Introduction to the H-R Diagram (con't.)
The Giant Branch: Red giants are luminous, cool giant stars in spectral classes F, G, K, and M located in the middle right portion of the H-R diagram, above the main sequence. As the central core of a main sequence star with a mass from ~0.8 to 8 solar masses runs out of hydrogen, radiation pressure no longer balances gravity and the star begins to collapse. The core hydrogen has been converted to helium; however, there is still hydrogen in the outer layers surrounding the helium core of the star. As the star begins to contract, the core gets hot enough to start a thin shell of hydrogen fusion around the helium core. The increase in radiation pressure causes the stars outer atmospheric layers to expand. As the surface of the star increases, so does its apparent brightness. As the surface (photosphere) increases, it becomes cooler, and the color of the star becomes redder. Eventually the hydrogen in the shell becomes depleted and the star begins to contract once again, and this time the temperature becomes hot enough to start helium fusion. The outer layers expand even further, becoming cooler and redder. Giant stars fuse elements up to carbon. Most of these stars go through a Mira variable instability stage with a periodicity of ~80 - 1000 days. Stars that have evolved to the giant branch are commonly referred to as red giants. Eventually these red giants will shrug off a planetary nebula and leave a white dwarf core remnant. There is no relationship between mass and luminosity for stars on the giant or any other branch of the H-R diagram – only the main sequence.
The Supergiant Branch: Stars greater than ~8 solar masses evolve horizontally onto the supergiant branch, located in the extreme upper right corner of the H-R diagram. These red supergiants are extremely luminous and cool, due to their expanded size. They begin as spectral types O and B (white and blue in color) on the main sequence and evolve to class M (red), as they finish their transition to the supergiant branch. NOTE: The O and B stars on the main sequence are sometimes referred to as blue supergiants, not to be confused with the highly evolved and aging red supergiants located on the supergiant branch. Because of the mass of these stars, the fusion of heavier and heavier elements continues through neon, magnesium, silicon, sulfur, iron and nickel. Each time a new element is created the star becomes larger and redder. (Some stars with a mass of ~8 solar masses move through the Cepheid variable instability stage and pulsate with a period of 1 - 70 days). Eventually massive stars reach the supergiant branch and undergo a core collapse in a Type II supernova event, leaving behind a pulsar, neutron star, magnetar or black hole and a supernova remnant. Some hyper-massive stars collapse into back holes without a supernova event, and some undergo a supernova event that leaves no core remnant behind – such as SN2006GY.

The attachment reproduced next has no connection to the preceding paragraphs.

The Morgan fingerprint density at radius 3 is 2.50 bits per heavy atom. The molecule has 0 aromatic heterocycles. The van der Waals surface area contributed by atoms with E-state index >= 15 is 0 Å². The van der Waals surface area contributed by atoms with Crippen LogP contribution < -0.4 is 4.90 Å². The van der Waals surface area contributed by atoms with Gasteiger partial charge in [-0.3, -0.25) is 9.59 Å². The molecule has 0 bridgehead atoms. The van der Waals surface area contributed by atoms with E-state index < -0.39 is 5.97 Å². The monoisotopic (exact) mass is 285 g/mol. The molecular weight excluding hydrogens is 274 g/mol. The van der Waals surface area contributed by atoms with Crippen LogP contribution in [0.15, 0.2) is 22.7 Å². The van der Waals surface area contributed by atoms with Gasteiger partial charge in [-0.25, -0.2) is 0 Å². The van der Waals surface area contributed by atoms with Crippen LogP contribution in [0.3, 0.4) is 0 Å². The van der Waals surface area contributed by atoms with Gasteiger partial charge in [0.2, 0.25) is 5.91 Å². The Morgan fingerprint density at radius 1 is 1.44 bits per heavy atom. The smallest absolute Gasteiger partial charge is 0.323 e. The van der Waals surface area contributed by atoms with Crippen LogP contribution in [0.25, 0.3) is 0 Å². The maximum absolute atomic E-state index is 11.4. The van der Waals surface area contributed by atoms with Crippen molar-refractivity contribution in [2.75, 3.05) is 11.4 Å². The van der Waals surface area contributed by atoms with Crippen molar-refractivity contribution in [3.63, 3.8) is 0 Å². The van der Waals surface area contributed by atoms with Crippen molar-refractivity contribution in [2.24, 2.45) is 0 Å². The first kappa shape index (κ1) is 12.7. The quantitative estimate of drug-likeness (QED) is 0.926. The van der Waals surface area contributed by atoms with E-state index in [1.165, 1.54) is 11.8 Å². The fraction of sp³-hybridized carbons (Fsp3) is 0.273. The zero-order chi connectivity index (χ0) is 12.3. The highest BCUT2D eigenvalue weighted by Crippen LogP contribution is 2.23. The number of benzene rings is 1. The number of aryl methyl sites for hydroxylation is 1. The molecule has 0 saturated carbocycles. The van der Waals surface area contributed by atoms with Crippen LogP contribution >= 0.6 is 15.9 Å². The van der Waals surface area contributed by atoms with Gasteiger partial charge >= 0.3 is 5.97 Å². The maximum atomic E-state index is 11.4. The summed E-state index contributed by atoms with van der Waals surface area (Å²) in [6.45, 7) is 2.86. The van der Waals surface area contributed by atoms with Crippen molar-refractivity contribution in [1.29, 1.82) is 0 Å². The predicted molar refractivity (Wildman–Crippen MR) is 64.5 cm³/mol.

The White Dwarf Branch: The white dwarf branch is located in the lower left corner of the H-R diagram. This branch consists of the end products of stellar evolution for mid-sized stars with an initial mass of ~0.8 to 8 solar masses. All white dwarfs are extremely hot; however they have a very low absolute magnitude because they are very small. They have a size that does not exceed 1.4 solar masses - the Chandrashekar limit. Spectral types for white dwarfs range from O to G as they slowly radiate away their energy.
NOTE: This is only a brief introduction to stellar evolution on the H-R diagram. There are exceptions to some of the evolutionary sequences, and the associated masses are “ballpark” numbers only. There are more stellar classifications than the ones mentioned above. A more in-depth description of the evolutionary tracks of stars across the H-R diagram – especially the transition stages involving variable stars – is located at: http://chandra.harvard.edu/edu/formal/variable_stars/bg_info.html